Monday, July 14, 2014

July 14, 1964 - The Comeback of the Year - A Walk-Off Winner Over Dodgers

Tuesday, July 14, 1964 - At Busch Stadium I (Curt Simmons - Starting Pitcher) - Opponent:  Los Angeles  Dodgers (Sandy Koufax - Starting Pitcher) - Attendance:  24,817

In a season filled with nail-biting wins and excruciating losses - when a National League pennant would hang in the balance until the very last day of the season - this walk-off win over the Dodgers will forever be known as The Comeback of the Year for the '64 St Louis Cardinals.

Curt Simmons started the game for the Cardinals, but didn't last long.  His trouble began in the second-inning - with a lead-off single to left by Frank Howard.  The next batter - Ron Fairly - just tried to move Howard to second base with a bunt - but Simmons bobbled it, allowing Fairly to safely reach on the error as Howard moved to second.  Next up - Johnny Roseboro - blooped a single to center, scoring Howard.

The next batter - Nate Oliver - just tried to move the runners up to second and third with a bunt - but it was well-placed - and by the time Simmons got to it, he had no play.  The bases were again loaded; however, the next batter was the pitcher - Sandy Koufax - and he couldn't do much - hitting a foul popup which first baseman  Bill White grabbed for the first out of the inning.

Maury Wills then grounded one to short - Dick Groat got a force out of Roseboro at third - but Fairly scored an unearned run.  Simmons then struck out Derrell Griffith to end the inning - but the Cardinals were already in a 2-0 hole, facing the best pitcher in baseball.

The hole deepened in the third inning, starting with a one-out single by Tommy Davis - followed by Frank Howard's double down the left field line.  With runners on second and third, the Cardinals had the infield playing in - and the strategy paid off when Simmons induced Ron Fairly to ground one directly to Javier at second base - who got the out at first as the runners remained at second and third.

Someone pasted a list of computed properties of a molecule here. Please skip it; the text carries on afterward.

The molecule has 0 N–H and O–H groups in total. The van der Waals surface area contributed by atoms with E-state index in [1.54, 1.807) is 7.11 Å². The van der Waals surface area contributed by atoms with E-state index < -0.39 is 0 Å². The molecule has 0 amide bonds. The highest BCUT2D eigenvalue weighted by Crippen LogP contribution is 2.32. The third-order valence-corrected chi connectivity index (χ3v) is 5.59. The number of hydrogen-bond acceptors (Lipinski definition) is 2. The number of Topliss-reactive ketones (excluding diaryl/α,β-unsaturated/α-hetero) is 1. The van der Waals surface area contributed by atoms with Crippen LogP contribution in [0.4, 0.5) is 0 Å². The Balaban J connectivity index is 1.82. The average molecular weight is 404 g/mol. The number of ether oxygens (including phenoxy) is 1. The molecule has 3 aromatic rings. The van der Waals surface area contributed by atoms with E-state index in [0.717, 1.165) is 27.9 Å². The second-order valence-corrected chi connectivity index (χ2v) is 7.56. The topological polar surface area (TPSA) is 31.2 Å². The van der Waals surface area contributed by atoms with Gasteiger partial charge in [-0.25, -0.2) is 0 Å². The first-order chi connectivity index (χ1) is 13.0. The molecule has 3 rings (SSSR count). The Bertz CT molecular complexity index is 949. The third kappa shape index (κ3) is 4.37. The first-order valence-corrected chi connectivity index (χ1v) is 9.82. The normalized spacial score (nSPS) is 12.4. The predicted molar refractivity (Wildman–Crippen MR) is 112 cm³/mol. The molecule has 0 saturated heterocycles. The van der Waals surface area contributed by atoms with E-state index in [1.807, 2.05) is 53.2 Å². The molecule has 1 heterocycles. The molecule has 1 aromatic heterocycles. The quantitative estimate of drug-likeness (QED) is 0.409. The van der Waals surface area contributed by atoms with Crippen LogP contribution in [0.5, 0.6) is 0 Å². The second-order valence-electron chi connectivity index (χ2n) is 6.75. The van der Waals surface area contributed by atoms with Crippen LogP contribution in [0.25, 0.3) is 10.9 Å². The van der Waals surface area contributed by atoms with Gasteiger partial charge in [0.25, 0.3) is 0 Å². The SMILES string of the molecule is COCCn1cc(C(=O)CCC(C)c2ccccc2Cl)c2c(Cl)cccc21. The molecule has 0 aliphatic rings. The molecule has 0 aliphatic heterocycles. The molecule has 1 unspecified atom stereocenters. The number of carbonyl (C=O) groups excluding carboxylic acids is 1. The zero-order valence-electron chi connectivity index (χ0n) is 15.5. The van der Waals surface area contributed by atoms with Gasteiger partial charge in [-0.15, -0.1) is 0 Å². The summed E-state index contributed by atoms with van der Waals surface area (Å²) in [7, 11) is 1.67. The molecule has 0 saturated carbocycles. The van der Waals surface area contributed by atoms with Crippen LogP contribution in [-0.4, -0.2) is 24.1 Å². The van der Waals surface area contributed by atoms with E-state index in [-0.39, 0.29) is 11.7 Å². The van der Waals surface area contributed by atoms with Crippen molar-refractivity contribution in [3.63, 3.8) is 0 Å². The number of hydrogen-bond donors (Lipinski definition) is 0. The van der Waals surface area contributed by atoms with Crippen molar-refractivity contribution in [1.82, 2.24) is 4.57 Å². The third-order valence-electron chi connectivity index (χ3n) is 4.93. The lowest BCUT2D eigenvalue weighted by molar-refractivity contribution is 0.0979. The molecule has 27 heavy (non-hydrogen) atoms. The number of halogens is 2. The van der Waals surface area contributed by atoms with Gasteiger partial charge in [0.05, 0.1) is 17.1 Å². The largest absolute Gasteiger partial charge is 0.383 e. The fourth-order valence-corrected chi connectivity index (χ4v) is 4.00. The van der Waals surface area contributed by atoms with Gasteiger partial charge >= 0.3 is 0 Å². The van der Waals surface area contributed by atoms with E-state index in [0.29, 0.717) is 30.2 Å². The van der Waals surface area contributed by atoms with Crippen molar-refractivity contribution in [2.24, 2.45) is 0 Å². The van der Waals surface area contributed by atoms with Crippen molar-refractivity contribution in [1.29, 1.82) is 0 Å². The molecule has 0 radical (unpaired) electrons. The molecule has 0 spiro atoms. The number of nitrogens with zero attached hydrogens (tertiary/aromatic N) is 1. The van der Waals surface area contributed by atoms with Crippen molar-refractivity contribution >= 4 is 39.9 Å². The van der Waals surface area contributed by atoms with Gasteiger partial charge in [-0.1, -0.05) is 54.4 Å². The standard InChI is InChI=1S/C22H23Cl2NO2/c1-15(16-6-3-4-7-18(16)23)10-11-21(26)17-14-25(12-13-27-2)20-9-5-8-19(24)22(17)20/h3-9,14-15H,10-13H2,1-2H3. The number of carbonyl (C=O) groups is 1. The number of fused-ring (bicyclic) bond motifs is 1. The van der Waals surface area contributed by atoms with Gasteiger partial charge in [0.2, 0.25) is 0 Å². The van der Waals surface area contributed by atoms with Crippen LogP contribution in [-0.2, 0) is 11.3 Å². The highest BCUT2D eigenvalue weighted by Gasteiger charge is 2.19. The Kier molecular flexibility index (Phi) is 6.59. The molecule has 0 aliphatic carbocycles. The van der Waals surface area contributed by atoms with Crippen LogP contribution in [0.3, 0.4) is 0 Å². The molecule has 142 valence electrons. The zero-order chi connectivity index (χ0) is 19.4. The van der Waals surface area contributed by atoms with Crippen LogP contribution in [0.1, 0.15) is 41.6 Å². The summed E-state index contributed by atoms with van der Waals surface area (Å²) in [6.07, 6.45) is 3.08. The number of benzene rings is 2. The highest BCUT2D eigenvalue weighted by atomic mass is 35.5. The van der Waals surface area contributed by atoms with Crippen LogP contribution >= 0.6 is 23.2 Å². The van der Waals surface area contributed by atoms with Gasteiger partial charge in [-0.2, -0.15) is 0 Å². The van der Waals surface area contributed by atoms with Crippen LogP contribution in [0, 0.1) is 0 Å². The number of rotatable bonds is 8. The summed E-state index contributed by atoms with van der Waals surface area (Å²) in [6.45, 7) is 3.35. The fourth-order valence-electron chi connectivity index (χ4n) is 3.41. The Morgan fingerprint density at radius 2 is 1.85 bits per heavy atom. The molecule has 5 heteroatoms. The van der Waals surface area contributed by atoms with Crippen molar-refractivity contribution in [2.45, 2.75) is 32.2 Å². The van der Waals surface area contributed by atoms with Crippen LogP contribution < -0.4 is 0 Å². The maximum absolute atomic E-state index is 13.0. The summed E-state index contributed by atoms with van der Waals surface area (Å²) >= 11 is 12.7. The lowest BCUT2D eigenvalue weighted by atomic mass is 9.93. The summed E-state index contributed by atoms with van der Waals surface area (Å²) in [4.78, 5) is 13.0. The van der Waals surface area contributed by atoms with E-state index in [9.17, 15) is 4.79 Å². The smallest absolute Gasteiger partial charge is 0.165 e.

Simmons couldn't dodge this bullet however, as Roseboro lined a two-out double to right, scoring both runners.  When Nate Oliver ripped another double to score Roseboro, manager Johnny Keane had seen enough.  Simmons' night was over, allowing five runs (four earned) in just 2.2 innings - and despite the fact that Sandy Koufax was the next batter - it would be Glen Hobbie coming in from the bullpen to retire the Dodgers' weak-hitting pitcher - who now had stranded a total of four runners in his two trips to the plate.  But then again, it didn't seem to matter; after all, he was now staked to a 5-0 lead - normally, an insurmountable lead with Koufax on the mound.

After the Cardinals failed to score in the bottom of the third, Maury Wills led-off the fourth-inning for LA with a line-drive single to left field - and when Lou Brock bobbled the ball, Wills advanced to second on the error.  Two outs later, with Wills on third, catcher Tim McCarver missed connections on a Hobbie slider - as Wills raced home on the passed ball.  It was now 6-0 - a situation that seemed utterly hopeless at the time.

However, the Redbirds got that run back in their half of the fourth, when Mike Shannon hit a solo home run off Koufax - but that was all the scoring, for now.

In the sixth-inning, Bill White made it a 6-2 ballgame with a lead-off home run - but Koufax then struck out the next two batters - Javier and McCarver - to reassert his dominance.

The Dodgers got that run back in the seventh-inning - when Ron Fairly singled in Tommy Davis from second - to restore a five-run lead - 7-2.  After the Cardinals failed to score in the bottom of the seventh, many of the disheartened fans began filing towards the exits.

But then, St Louis caught a break.  With Bob Humphreys now pitching, Sandy Koufax led-off the eighth-inning for LA with a single to center field.  In his previous two trips to the plate, Koufax had been retired with a total of four runners on base - three in scoring position.  Now, he's reluctantly forced to run the bases - advancing to second on Wills' sacrifice bunt.  Jim Gilliam - pinch hitting for Griffith - then lined a single to right field, as Koufax - huffing and puffing - stopped at third.  Humphreys then struck out Willie Davis, and got Tommy Davis on a foul popup to White at first, to get out of the jam.